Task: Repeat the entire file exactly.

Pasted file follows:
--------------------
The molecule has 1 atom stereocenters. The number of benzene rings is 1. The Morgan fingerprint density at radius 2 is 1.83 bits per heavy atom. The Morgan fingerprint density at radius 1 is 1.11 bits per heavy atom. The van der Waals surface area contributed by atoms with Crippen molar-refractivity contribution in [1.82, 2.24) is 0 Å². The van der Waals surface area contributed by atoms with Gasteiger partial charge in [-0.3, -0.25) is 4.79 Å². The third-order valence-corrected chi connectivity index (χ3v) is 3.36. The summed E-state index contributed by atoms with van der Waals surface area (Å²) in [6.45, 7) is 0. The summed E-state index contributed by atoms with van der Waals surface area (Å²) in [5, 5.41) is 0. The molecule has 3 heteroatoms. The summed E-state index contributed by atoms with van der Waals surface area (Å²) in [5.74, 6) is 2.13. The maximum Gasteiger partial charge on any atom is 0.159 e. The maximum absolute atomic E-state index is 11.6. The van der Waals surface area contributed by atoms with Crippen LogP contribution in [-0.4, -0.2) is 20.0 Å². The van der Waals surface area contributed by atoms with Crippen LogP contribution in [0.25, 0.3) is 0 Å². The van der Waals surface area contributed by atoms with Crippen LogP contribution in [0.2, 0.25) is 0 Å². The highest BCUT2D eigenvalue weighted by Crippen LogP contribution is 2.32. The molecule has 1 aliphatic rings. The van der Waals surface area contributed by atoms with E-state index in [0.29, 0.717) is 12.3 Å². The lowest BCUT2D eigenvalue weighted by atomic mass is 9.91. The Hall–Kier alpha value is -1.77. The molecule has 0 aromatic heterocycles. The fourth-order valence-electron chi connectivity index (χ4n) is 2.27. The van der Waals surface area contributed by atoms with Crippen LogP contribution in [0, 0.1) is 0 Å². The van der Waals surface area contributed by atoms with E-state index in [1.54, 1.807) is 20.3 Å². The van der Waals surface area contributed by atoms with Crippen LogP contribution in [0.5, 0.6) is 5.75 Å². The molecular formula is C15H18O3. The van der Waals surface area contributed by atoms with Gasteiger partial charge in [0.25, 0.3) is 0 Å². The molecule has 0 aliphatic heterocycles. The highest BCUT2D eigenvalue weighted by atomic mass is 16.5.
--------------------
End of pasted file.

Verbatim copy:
The molecule has 1 atom stereocenters. The number of benzene rings is 1. The Morgan fingerprint density at radius 2 is 1.83 bits per heavy atom. The Morgan fingerprint density at radius 1 is 1.11 bits per heavy atom. The van der Waals surface area contributed by atoms with Crippen molar-refractivity contribution in [1.82, 2.24) is 0 Å². The van der Waals surface area contributed by atoms with Gasteiger partial charge in [-0.3, -0.25) is 4.79 Å². The third-order valence-corrected chi connectivity index (χ3v) is 3.36. The summed E-state index contributed by atoms with van der Waals surface area (Å²) in [6.45, 7) is 0. The summed E-state index contributed by atoms with van der Waals surface area (Å²) in [5, 5.41) is 0. The molecule has 3 heteroatoms. The summed E-state index contributed by atoms with van der Waals surface area (Å²) in [5.74, 6) is 2.13. The maximum Gasteiger partial charge on any atom is 0.159 e. The maximum absolute atomic E-state index is 11.6. The van der Waals surface area contributed by atoms with Crippen LogP contribution in [-0.4, -0.2) is 20.0 Å². The van der Waals surface area contributed by atoms with Crippen LogP contribution in [0.25, 0.3) is 0 Å². The van der Waals surface area contributed by atoms with Crippen LogP contribution in [0.2, 0.25) is 0 Å². The highest BCUT2D eigenvalue weighted by Crippen LogP contribution is 2.32. The molecule has 1 aliphatic rings. The van der Waals surface area contributed by atoms with E-state index in [0.29, 0.717) is 12.3 Å². The lowest BCUT2D eigenvalue weighted by atomic mass is 9.91. The Hall–Kier alpha value is -1.77. The molecule has 0 aromatic heterocycles. The fourth-order valence-electron chi connectivity index (χ4n) is 2.27. The van der Waals surface area contributed by atoms with Crippen LogP contribution in [0, 0.1) is 0 Å². The van der Waals surface area contributed by atoms with E-state index in [1.54, 1.807) is 20.3 Å². The van der Waals surface area contributed by atoms with Crippen LogP contribution in [0.5, 0.6) is 5.75 Å². The molecular formula is C15H18O3. The van der Waals surface area contributed by atoms with Gasteiger partial charge in [0.25, 0.3) is 0 Å². The molecule has 0 aliphatic heterocycles. The highest BCUT2D eigenvalue weighted by atomic mass is 16.5.